Mr Stone emphasised that ‘[i]njuries under 10 per cent whole person impairment are economically disabling for labourers, nurses and for people who rely upon their physical strength for their job.’

But the Government’s proposed reform will see potentially all those people, regardless of whether they were injured as a result of the negligence of another driver, cut off after three, four or five years and be left on their own thereafter. The regulator is asleep at the wheel. My real concerns about the reform agenda that is being driven by the Government is not with respect to the Minister. People say that Minister Dominello is genuinely consultative and they compare him favourably with the non-consultative approach of the Hon. Greg Pearce. They say that Minister Dominello is consulting with stakeholders.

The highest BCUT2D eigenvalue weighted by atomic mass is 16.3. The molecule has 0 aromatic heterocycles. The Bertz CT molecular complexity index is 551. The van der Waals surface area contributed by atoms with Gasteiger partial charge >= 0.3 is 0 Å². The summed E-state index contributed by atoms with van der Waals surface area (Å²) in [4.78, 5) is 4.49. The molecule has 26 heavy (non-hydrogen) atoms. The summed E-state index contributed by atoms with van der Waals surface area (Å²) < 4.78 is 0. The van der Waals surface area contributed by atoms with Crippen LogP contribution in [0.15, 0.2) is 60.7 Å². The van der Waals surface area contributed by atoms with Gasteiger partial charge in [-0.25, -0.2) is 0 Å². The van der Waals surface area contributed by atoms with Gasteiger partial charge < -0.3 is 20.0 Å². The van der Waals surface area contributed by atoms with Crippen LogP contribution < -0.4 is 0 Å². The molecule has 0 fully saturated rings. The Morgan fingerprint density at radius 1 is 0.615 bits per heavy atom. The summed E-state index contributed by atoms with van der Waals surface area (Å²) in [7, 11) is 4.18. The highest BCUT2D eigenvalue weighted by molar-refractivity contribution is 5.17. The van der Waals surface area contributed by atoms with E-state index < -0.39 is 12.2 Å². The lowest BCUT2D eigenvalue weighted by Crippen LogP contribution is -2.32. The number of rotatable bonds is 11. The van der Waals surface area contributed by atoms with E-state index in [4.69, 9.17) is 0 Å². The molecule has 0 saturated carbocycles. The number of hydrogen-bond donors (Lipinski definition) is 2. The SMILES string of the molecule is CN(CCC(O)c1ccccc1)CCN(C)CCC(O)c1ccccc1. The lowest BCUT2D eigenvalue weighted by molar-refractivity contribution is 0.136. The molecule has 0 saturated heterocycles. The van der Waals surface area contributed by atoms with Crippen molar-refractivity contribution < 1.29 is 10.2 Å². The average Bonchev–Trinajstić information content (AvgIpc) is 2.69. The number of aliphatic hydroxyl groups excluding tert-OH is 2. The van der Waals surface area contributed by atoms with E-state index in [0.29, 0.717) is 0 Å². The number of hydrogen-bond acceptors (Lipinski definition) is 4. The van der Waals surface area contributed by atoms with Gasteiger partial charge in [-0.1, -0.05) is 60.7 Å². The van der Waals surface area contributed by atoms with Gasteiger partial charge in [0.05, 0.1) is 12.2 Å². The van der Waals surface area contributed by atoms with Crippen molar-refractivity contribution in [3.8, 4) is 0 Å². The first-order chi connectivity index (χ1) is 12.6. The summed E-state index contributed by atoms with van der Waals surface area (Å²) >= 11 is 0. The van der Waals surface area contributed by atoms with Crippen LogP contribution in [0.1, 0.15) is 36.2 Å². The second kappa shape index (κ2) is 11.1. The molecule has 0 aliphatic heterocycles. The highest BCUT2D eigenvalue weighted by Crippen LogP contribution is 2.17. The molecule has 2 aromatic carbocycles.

The Hon. Greg Pearce: I was in a bit of a hurry.